Assistant Secretary Sandra Henriquez Discusses the Future of Public Housing at NYC Panel
Assistant Secretary for Public and Indian Housing, Sandra Henriquez, attended a recent forum on "How Private Should Public Housing Go?" hosted by New York University's Furman Center for Real Estate and Urban Policy and the Moelis Institute for Affordable Housing Policy in lower Manhattan. The Furman Center regularly hosts policy breakfast on a wide range of social, economic, housing, and urban affairs issues. This was the second policy breakfast in its fall policy breakfast series. In addition to Ms. Henriquez, other panelists included Richard Baron, Chairman and Chief Executive Officer of McCormack Baron Salazar; Paul Graziano, Executive Director of the Baltimore Housing Authority and Commissioner of the Baltimore City Department of Housing and Community Development; and, Mary Pattillo, Harold Washington Professor of Sociology at Northwestern University. Ingrid Gould Ellen, Co-Director of the Furman Center, moderated the discussion.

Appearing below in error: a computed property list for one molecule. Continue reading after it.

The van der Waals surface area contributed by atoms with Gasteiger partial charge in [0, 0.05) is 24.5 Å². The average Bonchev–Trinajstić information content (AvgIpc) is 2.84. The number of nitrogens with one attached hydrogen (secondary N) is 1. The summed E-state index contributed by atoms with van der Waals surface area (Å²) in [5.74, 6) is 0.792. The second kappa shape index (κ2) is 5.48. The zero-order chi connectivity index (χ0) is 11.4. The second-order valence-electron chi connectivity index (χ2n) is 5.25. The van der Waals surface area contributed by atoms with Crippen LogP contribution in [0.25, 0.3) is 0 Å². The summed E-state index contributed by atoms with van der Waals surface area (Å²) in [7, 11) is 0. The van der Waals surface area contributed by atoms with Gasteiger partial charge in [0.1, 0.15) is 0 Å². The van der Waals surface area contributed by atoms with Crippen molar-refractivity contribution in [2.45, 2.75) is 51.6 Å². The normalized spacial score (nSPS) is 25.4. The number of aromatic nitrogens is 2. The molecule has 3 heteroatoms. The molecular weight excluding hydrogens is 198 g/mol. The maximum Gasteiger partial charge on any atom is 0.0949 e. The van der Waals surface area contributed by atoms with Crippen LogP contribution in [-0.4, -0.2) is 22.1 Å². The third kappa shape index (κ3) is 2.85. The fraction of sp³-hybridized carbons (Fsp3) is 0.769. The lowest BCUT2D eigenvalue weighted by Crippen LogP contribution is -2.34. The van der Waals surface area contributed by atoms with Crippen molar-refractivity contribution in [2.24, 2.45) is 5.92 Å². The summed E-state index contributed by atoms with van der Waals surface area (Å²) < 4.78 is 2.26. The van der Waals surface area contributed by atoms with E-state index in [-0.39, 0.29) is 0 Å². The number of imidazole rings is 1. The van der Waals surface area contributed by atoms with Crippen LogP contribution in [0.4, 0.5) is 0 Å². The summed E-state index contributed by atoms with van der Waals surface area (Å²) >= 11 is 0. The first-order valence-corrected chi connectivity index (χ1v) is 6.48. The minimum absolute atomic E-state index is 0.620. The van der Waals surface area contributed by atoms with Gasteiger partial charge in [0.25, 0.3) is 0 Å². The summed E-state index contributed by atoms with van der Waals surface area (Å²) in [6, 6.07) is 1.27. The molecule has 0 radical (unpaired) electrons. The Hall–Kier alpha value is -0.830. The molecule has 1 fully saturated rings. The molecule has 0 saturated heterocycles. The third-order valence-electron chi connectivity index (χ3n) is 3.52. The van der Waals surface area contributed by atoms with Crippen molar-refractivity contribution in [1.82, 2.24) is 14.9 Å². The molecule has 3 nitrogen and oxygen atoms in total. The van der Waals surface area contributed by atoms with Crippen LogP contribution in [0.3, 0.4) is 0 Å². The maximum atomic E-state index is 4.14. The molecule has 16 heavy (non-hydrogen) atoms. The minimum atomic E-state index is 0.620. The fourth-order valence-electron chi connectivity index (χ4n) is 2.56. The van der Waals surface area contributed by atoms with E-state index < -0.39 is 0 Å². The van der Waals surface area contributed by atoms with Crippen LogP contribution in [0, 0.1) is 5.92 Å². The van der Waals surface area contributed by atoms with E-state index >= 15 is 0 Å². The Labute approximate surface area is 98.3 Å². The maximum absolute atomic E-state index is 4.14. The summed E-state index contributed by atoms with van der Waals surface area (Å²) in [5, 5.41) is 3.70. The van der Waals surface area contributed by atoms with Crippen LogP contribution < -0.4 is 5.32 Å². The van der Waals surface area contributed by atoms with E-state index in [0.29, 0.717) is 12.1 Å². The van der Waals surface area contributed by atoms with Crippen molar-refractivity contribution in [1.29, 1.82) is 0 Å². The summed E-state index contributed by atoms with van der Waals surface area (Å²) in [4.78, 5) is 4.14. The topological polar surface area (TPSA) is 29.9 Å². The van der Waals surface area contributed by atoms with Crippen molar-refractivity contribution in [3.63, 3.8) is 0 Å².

The discussion focused on innovative steps the public sector is taking to preserve public housing, and what should be the role of the private sector in this effort. The panelists recognized that the hostile climate in Washington, D.C. is posing challenges to preserve operational and capital funding for public housing across the country. As such, the panelists discussed the pros and cons of private financing and private management of public housing and whether these types of public-private partnerships are essential for preserving public housing and, if so, how to structure them so they do not undermine the very foundation of public housing. As one specific example, the New York City Housing Authority has seen a reduction of $700 million in federal operating assistance since 2002. If NYCHA does not generate new revenue, NYCHA projects a $13 billion capital shortfall through 2017. In considering ways that NYCHA could raise revenue, it is proposing to lease land on 14 sites across eight developments in Manhattan for private, mixed-income development. NYCHA's proposal brought forth a lively discussion on whether such an action would hurt or help its residents.